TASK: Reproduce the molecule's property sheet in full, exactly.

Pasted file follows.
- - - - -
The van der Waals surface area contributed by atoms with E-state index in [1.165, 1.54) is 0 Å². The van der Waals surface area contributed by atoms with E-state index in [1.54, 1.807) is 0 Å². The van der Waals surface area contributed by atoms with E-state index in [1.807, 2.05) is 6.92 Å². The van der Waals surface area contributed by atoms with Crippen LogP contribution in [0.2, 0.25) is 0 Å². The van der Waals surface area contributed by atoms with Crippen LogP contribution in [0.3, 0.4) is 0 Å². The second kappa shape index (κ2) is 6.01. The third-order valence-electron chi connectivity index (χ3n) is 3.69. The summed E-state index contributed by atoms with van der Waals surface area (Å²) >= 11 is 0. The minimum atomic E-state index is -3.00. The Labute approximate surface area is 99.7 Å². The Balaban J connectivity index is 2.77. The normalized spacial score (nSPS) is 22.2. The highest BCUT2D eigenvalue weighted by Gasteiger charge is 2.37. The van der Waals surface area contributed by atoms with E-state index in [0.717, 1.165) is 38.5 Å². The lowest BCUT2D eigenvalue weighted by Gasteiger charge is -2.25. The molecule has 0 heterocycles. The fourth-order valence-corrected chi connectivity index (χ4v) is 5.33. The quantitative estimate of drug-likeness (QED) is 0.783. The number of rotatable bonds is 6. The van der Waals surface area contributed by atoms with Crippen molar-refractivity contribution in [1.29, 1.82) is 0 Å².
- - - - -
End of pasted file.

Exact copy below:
The van der Waals surface area contributed by atoms with E-state index in [1.165, 1.54) is 0 Å². The van der Waals surface area contributed by atoms with E-state index in [1.54, 1.807) is 0 Å². The van der Waals surface area contributed by atoms with E-state index in [1.807, 2.05) is 6.92 Å². The van der Waals surface area contributed by atoms with Crippen LogP contribution in [0.2, 0.25) is 0 Å². The van der Waals surface area contributed by atoms with Crippen LogP contribution in [0.3, 0.4) is 0 Å². The second kappa shape index (κ2) is 6.01. The third-order valence-electron chi connectivity index (χ3n) is 3.69. The summed E-state index contributed by atoms with van der Waals surface area (Å²) >= 11 is 0. The minimum atomic E-state index is -3.00. The Labute approximate surface area is 99.7 Å². The Balaban J connectivity index is 2.77. The normalized spacial score (nSPS) is 22.2. The highest BCUT2D eigenvalue weighted by Gasteiger charge is 2.37. The van der Waals surface area contributed by atoms with E-state index in [0.717, 1.165) is 38.5 Å². The lowest BCUT2D eigenvalue weighted by Gasteiger charge is -2.25. The molecule has 0 heterocycles. The fourth-order valence-corrected chi connectivity index (χ4v) is 5.33. The quantitative estimate of drug-likeness (QED) is 0.783. The number of rotatable bonds is 6. The van der Waals surface area contributed by atoms with Crippen molar-refractivity contribution in [1.29, 1.82) is 0 Å².